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The Importance of Independence to a CCO’s Role

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It is easy to be dogmatic in blog postings — to express an unvarnished opinion that sounds valid.  While it may not be supported by hard data or valid evidence, compliance officers are used to trusting their “gut feelings,” when it comes to compliance.  Compliance professionals with experience agree largely on big ticket issues, and this view often reflects lots of real-world experience.  Sometimes the experiential world provides more reliable indicators than the experimental world.

I hate to use the repeated Supreme Court Justice Potter Stewart quote with regard to the definition of obscenity, “I know it when I see it.”  This famous quote can be used by compliance professionals when turning a critical eye to their own compliance programs.  Deep in their hearts, CCOs know when their program has leadership support, operates effectively, and adjusts to changing events. It is this instinct that is invaluable.

The Justice Department has doubled down on the critical elements of an effective compliance program, including the role of the CCO and the compliance function.  DOJ often repeats the importance of Independence, Authority and Resources to an effective compliance function.  Some of these concepts, in practice, however, have been diluted in the real world.  When it comes to resolve and commitment, there is little question that companies have not translated these ideas into real practice.

Perhaps one of the most disturbing trends is the failure of companies to support and implement an “independence” compliance function.  As a best practice, a separate compliance office, headed by the Chief Ethics and Compliance Officer (“CECO”), who reports day-to-day to the CEO and directly to the Board (or Committee thereof).  Instead, many (but not all) CECOs find themselves embedded in other functions or even spread among various functions.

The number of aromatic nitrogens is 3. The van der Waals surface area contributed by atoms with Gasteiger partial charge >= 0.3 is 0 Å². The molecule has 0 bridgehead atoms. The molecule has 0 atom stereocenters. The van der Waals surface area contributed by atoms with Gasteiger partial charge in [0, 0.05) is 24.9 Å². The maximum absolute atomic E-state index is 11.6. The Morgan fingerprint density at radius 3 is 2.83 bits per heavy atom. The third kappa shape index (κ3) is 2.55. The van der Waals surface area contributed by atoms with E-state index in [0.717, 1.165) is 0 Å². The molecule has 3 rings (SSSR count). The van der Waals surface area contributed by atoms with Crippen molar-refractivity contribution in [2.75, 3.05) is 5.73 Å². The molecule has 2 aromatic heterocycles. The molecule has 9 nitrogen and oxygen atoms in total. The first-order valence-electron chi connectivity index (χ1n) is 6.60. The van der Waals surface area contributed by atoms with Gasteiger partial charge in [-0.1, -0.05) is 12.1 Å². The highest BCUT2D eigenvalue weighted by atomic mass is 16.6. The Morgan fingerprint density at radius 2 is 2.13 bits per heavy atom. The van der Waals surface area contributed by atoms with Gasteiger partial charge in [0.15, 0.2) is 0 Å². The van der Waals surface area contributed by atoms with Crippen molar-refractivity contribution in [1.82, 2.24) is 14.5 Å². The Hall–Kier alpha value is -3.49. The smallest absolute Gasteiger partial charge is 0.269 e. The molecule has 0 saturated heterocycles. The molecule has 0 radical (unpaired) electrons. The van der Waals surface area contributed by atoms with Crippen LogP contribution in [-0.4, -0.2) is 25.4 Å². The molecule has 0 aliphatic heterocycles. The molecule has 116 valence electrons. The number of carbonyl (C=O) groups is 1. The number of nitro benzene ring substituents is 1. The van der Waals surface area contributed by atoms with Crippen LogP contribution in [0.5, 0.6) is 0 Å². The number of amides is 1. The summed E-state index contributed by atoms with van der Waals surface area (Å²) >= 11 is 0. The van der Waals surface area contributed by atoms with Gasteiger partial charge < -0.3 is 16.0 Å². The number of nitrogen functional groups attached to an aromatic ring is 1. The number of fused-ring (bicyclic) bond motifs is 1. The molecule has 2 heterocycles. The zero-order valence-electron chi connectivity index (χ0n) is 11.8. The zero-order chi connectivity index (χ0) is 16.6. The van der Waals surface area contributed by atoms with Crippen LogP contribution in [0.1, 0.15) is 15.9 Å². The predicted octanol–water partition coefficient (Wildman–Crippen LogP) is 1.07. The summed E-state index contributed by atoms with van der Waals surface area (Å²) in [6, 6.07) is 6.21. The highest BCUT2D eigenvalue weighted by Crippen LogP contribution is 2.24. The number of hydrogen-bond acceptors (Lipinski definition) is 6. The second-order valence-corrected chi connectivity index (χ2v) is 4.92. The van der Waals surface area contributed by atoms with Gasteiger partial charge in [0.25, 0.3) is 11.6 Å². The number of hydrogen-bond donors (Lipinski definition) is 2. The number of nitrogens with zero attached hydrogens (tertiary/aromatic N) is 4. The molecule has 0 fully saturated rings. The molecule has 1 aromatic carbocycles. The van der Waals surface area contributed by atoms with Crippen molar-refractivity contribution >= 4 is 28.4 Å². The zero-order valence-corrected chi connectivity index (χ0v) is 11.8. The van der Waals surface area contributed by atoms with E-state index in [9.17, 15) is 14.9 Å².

The compliance profession had a long battle to extricate itself from Legal Departments.  Yet, in NAVEX’s 2022 Risk and Compliance Benchmark Report found that 29 percent of CECOs were located in the Legal Department and reported to the Chief Legal Officer.  That result is surprising.

Over the last twenty years, the compliance profession has transformed itself through effective advocacy.  At the same time, government prosecutors and regulators, along with investors, shareholders and marketplace stakeholders, have demanded that companies enhanced their ethics and compliance programs. 

At its core, compliance is a profession that requires different skillsets than lawyers.  Compliance professionals employ a blend of talents needed to build and operate an effective compliance program.  While being a lawyer may be helpful in circumstances, compliance professionals know that legal education and experience is not a requirement to serve as an effective compliance professional.

Compliance professionals have to redouble their approach to compliance programs to consistently demand independence, authority and resources.  In the absence of such an effort, the profession may drift back to prior practices where compliance professionals had to advocate for basic work requirements. 

A CECO has to operate with full independence — meaning that the CECO, in consultation with the Board and the CEO, has to execute on those responsibilities and projects free from undue influence or obstacles from internal countervailing forces.  When a CECO has the requisite independence, company leaders and employees are more likely to trust the compliance function as the guardian of the company’s culture and integrity.  With such acceptance, a compliance program can become truly effective.


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Chief Compliance Officer

Episode 240 – The CCO’s Role in an Effective Compliance Program

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I have been — and continue to be– hyper-focused on the proper role and responsibilities for Chief Compliance Officers. Not that I see any cause for alarm, but it is easy to lose focus in the sea of so-called hot issues — ESG, Diversity, Climate Change, Threats to Democracy, Cybersecurity and Data Privacy, each of which is an important component and focus for organizations. All of these issues intersect, are interdependent and should be addressed through organizational commitment.

But I want to take a step back and return to an issue of importance — the proper role of CCOs. To do so, we need to remind everyone about basic requirements, lessons learned and ways forward to meet the fast-changing times. CCOs have to maintain and then advance their positions. In my view, given the interdependence of all of the important issues mentioned above, the role of the CCO has become even more critical.